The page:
This weekend, Public Functionary presents a multidisciplinary collaboration poised to create a space that not only ruminates on change, but illustrates it.
Inspired by scientific discoveries, the concept of mortality, earthly enigmas, and unconscious anxiety, installation artist Liz Miller and fellow collaborators have designed a mutable environment where each element is in direct response to another. The result, "In Which _____ and Others Discover the End," promises to be a stimulating and transformative experience of sound, movement, and visuals.
The Dressing Room caught up with artist Liz Miller to chat about what attendees can expect from Saturday's opening reception and the collaborative process.
For this exhibit, you've teamed up with performance collective Supergroup, experimental playwright Rachel Jendrzejewski, and art-rock band Brute Heart. What do you think each performer/artist adds to the exhibit?
I can't imagine the finished work without each and every collaborator. The great thing is that we've come together to create a cohesive whole while also retaining the characteristics that make each of us distinct as artists. In many ways we are quite different in our approaches, and this is what makes it work. It's not a case of collaboration where the group is trying to become one thing; we are all doing different things, responding to one another, and achieving something that takes our work to a new place, both collaboratively and individually.
Is this your first collaboration?
It really is. Up until this point, most of my work has been installations in traditional exhibition spaces, with me being the sole author of the work. It is exciting and challenging and inspiring to be working on a project with so many collaborators. It forces me to give up some control, which I think is a really useful thing for any artist to experience. It has expanded my thinking in many ways. I really see the value of collaboration, and hope I can continue to do more work like this in the future.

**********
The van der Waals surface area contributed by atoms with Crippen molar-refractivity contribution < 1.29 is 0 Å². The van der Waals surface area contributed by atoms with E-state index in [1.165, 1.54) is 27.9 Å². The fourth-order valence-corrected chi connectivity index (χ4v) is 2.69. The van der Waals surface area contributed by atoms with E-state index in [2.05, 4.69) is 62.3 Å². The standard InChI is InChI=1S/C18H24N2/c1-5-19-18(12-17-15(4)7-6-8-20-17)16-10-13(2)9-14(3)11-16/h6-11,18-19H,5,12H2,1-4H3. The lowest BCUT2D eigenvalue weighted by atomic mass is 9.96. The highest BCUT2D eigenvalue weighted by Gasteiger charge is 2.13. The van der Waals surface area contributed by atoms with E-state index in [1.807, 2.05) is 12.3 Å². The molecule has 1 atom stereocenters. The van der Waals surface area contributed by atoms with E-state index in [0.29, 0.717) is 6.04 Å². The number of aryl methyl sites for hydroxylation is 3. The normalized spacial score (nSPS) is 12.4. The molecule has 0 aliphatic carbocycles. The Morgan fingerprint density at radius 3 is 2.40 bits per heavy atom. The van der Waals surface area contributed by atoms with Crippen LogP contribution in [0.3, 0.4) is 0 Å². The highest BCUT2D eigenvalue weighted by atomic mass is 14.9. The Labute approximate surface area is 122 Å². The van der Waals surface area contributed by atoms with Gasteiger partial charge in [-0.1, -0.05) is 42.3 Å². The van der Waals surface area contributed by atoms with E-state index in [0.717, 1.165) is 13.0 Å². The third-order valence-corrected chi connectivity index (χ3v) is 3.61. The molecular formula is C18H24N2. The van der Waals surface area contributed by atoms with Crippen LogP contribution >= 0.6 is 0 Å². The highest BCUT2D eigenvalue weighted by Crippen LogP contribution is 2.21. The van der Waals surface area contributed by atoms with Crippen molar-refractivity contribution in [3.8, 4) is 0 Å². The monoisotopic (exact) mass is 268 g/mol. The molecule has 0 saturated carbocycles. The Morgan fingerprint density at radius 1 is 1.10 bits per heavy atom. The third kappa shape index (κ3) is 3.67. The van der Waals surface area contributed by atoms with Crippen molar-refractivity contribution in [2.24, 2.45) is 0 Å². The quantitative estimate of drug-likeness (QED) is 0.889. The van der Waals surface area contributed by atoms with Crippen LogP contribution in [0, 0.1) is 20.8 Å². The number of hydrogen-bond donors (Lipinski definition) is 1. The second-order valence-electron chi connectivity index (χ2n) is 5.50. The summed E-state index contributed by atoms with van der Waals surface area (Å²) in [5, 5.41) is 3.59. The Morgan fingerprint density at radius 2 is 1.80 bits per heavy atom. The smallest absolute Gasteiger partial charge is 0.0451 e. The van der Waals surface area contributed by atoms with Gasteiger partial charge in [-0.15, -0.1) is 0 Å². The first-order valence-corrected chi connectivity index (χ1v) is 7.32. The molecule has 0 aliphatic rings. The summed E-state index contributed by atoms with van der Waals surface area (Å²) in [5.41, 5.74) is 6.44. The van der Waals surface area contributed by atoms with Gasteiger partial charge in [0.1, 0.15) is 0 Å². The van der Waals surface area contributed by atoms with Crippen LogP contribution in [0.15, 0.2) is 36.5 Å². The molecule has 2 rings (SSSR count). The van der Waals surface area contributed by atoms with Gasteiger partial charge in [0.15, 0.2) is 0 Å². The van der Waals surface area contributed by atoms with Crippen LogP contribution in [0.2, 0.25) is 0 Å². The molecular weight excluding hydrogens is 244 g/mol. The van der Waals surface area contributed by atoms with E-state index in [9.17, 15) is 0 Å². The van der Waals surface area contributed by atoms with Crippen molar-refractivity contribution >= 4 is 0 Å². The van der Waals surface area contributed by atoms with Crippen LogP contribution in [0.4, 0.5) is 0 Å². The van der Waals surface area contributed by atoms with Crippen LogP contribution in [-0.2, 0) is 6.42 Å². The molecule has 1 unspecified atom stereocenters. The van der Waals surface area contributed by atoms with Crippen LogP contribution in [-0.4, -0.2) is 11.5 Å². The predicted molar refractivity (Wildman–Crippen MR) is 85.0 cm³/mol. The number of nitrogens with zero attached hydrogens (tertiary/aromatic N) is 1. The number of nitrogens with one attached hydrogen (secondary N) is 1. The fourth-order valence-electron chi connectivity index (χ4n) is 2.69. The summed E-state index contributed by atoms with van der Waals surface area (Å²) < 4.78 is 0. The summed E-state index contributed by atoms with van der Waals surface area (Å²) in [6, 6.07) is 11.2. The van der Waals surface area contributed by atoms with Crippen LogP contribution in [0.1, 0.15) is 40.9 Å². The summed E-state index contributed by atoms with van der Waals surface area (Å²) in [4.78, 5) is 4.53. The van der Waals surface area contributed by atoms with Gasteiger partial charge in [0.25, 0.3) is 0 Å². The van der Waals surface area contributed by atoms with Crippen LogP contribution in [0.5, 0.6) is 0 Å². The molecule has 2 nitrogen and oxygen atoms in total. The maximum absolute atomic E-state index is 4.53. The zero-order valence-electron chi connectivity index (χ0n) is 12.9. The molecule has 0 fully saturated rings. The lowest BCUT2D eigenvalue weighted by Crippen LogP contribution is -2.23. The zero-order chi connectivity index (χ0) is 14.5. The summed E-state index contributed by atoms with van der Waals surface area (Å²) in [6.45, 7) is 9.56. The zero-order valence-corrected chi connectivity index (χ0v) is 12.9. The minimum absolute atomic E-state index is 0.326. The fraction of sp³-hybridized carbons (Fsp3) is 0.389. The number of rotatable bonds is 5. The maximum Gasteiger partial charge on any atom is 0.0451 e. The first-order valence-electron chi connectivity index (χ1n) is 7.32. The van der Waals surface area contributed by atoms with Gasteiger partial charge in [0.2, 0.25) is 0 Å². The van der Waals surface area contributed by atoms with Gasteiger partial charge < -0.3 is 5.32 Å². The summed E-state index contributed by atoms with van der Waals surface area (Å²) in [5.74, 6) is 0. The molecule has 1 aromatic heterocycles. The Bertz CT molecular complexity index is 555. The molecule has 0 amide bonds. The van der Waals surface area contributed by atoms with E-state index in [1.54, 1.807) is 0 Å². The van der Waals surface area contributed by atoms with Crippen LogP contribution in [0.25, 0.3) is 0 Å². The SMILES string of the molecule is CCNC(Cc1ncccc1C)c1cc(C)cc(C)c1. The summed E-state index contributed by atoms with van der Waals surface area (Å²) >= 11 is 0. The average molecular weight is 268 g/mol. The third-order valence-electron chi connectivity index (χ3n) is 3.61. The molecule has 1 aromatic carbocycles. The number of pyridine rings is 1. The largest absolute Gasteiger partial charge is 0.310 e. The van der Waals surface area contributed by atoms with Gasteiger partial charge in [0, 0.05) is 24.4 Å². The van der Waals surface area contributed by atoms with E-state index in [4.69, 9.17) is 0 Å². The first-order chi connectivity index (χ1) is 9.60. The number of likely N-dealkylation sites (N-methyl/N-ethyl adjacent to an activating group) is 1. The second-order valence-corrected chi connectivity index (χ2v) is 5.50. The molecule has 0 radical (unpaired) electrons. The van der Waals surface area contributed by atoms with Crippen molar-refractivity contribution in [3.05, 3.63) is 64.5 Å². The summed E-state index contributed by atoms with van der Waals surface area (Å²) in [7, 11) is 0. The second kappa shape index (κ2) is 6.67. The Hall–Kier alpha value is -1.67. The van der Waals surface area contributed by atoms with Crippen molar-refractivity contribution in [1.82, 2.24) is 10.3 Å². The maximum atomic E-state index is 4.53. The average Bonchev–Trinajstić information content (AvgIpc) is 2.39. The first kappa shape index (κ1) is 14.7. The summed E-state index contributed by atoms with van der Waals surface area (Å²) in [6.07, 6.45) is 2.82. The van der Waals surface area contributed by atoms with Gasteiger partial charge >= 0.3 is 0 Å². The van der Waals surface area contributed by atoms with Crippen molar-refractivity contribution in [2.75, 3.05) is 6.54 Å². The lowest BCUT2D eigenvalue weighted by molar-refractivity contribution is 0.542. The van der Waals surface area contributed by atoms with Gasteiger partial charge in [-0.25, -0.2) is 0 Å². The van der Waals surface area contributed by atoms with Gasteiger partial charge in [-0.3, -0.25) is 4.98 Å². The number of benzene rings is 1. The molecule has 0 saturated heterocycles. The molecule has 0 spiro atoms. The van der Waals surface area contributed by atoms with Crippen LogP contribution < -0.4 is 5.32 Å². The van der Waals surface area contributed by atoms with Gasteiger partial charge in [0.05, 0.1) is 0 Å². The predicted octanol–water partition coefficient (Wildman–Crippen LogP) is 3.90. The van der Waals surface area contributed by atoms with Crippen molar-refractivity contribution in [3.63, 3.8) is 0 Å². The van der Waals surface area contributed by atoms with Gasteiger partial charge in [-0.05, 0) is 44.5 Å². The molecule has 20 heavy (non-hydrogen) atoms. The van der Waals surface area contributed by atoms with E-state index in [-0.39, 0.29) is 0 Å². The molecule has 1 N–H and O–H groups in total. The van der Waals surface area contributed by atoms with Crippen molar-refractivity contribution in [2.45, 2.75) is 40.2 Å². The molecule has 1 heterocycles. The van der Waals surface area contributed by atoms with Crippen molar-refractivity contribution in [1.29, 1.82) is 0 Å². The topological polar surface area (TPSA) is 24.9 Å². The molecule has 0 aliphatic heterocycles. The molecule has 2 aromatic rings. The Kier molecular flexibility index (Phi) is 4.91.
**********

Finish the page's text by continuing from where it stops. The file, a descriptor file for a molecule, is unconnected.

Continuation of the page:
Tell us more about you seeing this collaboration as being in a stage of "continuous development."
Nothing in this work is static. The set changes in relation to the performers, the performers' movements change in relation to the set, the music inspires, interacts with, and responds to all of the elements. It's not like, 'OK, well, here's the set, now dance in front of it.' We are trying to achieve both cohesion and tension between all of the elements. Sometimes the result is harmonious, sometimes it's chaotic, but it's always changing.
Also, because my installation is up for several weeks prior to the performances, it will have several different lives, changing during the run of the exhibition as well as during the performances.
With so much variety in its program -- choreography, the thread of words, musical compositions -- how would you describe how your large-scale installation pieces link them all together?
My installation gives the music and performance a place to be, an environment, but I would hope it does much more than that. I want it to be something that enhances the movement and music, but which also creates a layer of contrast and even tension at times. I want the installation to create a world that is complex, pleasurable, and slightly disorienting. I suppose it helps set some kind of context or mood, using those terms broadly.
What can you tell us about the technical aspects behind your work? What is your overall process and what are the materials you use to assemble your installations?
Although I make large-scale, site-specific works, my process and materials are quite low-tech. I utilize flexible materials such as stiffened felt -- the primary component of this project -- to create sculptural forms. All of the forms are cut by hand with electric scissors and attached to one another with simple methods like nuts and bolts and spring clamps.
Because this installation will change during the month, it has to be adaptable to a variety of configurations, and this flexibility is built into the way I've installed the work. There are not many components which are truly permanent in the sense that they cannot easily be manipulated or adapted in some way.
Public Functionary as a space has become known for its ability to adapt and be malleable within the context of each individual exhibit. How are you approaching installation for this space?
One of the challenges of this installation is that it needs to function as an exhibition as well as a "set" of sorts for a series of events and performances throughout the month. My completed projects usually have one finished state, while this opportunity allowed me to consider several phases of the installation over the course of a month. I think the physical space of Public Functionary is really conducive to this. It's a beautiful, large space with an open ceiling structure that makes hanging components really easy.
IF YOU GO:
There will be an opening reception featuring Miller's work Saturday, March 7, from 7 p.m. to midnight, for a schedule of related performances, visit Public Functionary online.
1400 12th Ave. NE., Minneapolis